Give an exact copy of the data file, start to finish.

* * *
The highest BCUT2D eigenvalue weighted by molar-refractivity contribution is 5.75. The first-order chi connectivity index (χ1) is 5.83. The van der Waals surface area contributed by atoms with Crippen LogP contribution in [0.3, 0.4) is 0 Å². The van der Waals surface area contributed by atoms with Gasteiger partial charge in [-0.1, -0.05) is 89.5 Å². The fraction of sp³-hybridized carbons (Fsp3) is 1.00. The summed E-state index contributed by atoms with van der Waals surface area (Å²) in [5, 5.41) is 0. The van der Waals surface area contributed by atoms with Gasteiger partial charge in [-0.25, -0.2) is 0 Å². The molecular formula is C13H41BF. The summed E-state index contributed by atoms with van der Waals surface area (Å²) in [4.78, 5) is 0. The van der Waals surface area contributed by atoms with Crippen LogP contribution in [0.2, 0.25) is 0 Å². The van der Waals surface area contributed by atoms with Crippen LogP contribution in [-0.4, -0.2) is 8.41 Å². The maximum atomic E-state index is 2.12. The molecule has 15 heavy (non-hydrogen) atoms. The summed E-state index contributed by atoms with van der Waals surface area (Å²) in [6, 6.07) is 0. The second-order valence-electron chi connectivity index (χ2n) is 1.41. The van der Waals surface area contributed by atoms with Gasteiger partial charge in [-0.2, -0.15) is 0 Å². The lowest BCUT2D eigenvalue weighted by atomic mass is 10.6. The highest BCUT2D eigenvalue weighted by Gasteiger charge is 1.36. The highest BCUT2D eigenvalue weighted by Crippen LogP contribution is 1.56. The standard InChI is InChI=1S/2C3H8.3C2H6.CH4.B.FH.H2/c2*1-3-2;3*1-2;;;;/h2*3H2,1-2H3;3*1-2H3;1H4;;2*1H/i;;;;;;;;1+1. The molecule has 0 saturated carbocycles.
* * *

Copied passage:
The highest BCUT2D eigenvalue weighted by molar-refractivity contribution is 5.75. The first-order chi connectivity index (χ1) is 5.83. The van der Waals surface area contributed by atoms with Crippen LogP contribution in [0.3, 0.4) is 0 Å². The van der Waals surface area contributed by atoms with Gasteiger partial charge in [-0.1, -0.05) is 89.5 Å². The fraction of sp³-hybridized carbons (Fsp3) is 1.00. The summed E-state index contributed by atoms with van der Waals surface area (Å²) in [5, 5.41) is 0. The van der Waals surface area contributed by atoms with Gasteiger partial charge in [-0.25, -0.2) is 0 Å². The molecular formula is C13H41BF. The summed E-state index contributed by atoms with van der Waals surface area (Å²) in [4.78, 5) is 0. The van der Waals surface area contributed by atoms with Crippen LogP contribution in [0.2, 0.25) is 0 Å². The van der Waals surface area contributed by atoms with Crippen LogP contribution in [-0.4, -0.2) is 8.41 Å². The maximum atomic E-state index is 2.12. The molecule has 15 heavy (non-hydrogen) atoms. The summed E-state index contributed by atoms with van der Waals surface area (Å²) in [6, 6.07) is 0. The second-order valence-electron chi connectivity index (χ2n) is 1.41. The van der Waals surface area contributed by atoms with Gasteiger partial charge in [-0.2, -0.15) is 0 Å². The lowest BCUT2D eigenvalue weighted by atomic mass is 10.6. The highest BCUT2D eigenvalue weighted by Gasteiger charge is 1.36. The highest BCUT2D eigenvalue weighted by Crippen LogP contribution is 1.56. The standard InChI is InChI=1S/2C3H8.3C2H6.CH4.B.FH.H2/c2*1-3-2;3*1-2;;;;/h2*3H2,1-2H3;3*1-2H3;1H4;;2*1H/i;;;;;;;;1+1. The molecule has 0 saturated carbocycles.